Beauty and Belief: Crossing Bridges with the Arts of Islamic Culture

Indianapolis Museum of Art, 11/3/2012-01/13/2013

Beauty and Belief: Crossing Bridges with the Arts of Islamic Culture brings to life the story of art created in the societies fostered by Islam, including objects from the seventh century to present day. The exhibition features more than 250 objects—including calligraphy, ceramics, paintings, woodcarvings, and textiles—that not only address what defines Islamic art, but also offer an overview of Islamic culture throughout history. Pieces in the exhibition would have been used and cherished in the homes of royalty as well as those created for modest levels of society. The exhibition draws heavily from collections across the United States as well as many other countries such as Kuwait, Great Britain, France, Denmark, Morocco and Italy. Some of the artworks will be seen for the first time in the United States, and the exhibition will be the first time this range of objects can be seen in one place.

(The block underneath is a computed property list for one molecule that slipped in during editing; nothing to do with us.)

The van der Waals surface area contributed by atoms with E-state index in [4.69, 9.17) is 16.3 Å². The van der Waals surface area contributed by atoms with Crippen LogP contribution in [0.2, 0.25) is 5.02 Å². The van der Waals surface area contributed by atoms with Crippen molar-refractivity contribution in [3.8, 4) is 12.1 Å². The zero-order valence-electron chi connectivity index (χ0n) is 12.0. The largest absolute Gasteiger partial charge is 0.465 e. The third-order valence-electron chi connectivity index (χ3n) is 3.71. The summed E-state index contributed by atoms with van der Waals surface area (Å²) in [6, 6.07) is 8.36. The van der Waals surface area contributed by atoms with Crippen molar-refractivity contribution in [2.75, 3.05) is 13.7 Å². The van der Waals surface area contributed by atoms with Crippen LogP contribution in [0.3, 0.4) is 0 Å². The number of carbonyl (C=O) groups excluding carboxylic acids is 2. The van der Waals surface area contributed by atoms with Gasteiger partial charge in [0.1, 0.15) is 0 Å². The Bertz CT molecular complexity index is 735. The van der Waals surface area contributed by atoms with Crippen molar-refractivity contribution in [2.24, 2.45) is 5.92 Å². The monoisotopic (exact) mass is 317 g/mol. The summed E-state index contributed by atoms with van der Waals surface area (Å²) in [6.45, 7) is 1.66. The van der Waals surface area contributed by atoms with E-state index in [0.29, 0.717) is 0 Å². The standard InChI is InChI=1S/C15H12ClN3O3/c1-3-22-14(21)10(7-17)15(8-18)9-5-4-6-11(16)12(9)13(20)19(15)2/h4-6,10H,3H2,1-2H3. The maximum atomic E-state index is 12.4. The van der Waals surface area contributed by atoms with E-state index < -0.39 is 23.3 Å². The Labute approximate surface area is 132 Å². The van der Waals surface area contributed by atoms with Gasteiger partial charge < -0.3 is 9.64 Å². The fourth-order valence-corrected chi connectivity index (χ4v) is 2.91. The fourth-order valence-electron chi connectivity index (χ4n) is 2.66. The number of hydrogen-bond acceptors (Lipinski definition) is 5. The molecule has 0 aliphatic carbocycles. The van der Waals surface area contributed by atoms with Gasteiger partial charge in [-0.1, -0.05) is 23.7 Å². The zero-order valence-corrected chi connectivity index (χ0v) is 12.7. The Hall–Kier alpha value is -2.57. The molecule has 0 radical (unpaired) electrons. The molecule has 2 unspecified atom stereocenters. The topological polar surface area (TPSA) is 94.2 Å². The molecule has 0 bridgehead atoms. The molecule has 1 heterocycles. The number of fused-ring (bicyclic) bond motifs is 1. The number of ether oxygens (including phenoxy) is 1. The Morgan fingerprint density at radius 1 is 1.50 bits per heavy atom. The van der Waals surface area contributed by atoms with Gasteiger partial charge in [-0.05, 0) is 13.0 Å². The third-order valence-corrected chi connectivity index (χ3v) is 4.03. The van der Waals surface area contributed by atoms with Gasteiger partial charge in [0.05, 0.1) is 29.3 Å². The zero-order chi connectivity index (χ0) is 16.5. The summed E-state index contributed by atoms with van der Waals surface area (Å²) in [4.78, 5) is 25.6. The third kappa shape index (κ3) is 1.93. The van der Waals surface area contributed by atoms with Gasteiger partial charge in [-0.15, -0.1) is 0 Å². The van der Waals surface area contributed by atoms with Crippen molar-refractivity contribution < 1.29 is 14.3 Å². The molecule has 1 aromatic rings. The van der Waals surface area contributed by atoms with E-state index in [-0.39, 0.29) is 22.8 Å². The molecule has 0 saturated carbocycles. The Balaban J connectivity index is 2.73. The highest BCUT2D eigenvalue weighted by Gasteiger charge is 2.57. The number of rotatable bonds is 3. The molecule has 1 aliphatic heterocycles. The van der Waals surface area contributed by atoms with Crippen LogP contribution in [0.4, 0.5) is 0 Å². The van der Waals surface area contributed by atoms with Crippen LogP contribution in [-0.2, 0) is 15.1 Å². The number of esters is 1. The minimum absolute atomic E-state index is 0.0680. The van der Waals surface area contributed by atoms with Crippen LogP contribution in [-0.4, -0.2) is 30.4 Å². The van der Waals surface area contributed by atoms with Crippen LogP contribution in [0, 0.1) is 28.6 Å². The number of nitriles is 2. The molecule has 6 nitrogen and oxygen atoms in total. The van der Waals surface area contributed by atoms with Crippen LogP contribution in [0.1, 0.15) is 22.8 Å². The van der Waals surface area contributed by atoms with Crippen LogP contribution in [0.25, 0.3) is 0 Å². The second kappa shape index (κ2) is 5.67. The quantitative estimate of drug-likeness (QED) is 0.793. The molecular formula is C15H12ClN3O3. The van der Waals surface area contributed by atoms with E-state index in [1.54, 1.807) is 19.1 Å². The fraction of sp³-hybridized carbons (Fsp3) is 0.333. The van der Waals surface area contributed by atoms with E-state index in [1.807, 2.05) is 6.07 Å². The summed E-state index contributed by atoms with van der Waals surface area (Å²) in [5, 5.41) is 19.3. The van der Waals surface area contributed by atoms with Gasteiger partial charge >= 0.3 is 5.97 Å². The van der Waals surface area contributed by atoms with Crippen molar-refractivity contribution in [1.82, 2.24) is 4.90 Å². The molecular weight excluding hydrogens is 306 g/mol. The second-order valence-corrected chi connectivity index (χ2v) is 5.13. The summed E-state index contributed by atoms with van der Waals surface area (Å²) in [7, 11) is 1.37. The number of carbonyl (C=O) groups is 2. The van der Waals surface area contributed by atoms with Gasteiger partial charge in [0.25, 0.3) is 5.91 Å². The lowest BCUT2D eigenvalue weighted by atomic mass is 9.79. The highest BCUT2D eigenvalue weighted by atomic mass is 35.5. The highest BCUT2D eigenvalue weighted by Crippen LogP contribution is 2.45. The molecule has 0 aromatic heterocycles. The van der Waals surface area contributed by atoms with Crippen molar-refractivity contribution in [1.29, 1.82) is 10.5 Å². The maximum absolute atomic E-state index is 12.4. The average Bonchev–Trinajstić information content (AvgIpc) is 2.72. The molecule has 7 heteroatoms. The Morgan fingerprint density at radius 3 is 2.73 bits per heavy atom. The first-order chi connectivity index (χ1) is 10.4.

Beauty and Belief: Crossing Bridges with the Arts of Islamic Cultures is organized by the Brigham Young University Museum of Art and is supported by a major grant from The Institute of Museum and Library Services, and grants from the National Endowment for the Humanities and the National Endowment for the Arts. Additional foundations and private donors who have generously contributed to Beauty and Belief include: Jack and Mary Lois Wheatley and the Wheatley family, King and Diane Husein, Don Bailey and Leslie Stanford, the R. Harold Burton Foundation, the George S. and Dolores Doré Eccles Foundation, Stephen A. and Martha Alice Sears West, the Laycock Center for Creative Collaboration in the Arts, the College of Fine Arts and Communications at Brigham Young University, the Semnani Family Foundation, the Lawrence T. and Janet T. Dee Foundation, the Utah Office of Museum Services, and Dr. Omar M. and Dr. Nancy S. Kader.

Support for public programming at the IMA provided by the Doris Duke Foundation for Islamic Art.

  • November 3, 2012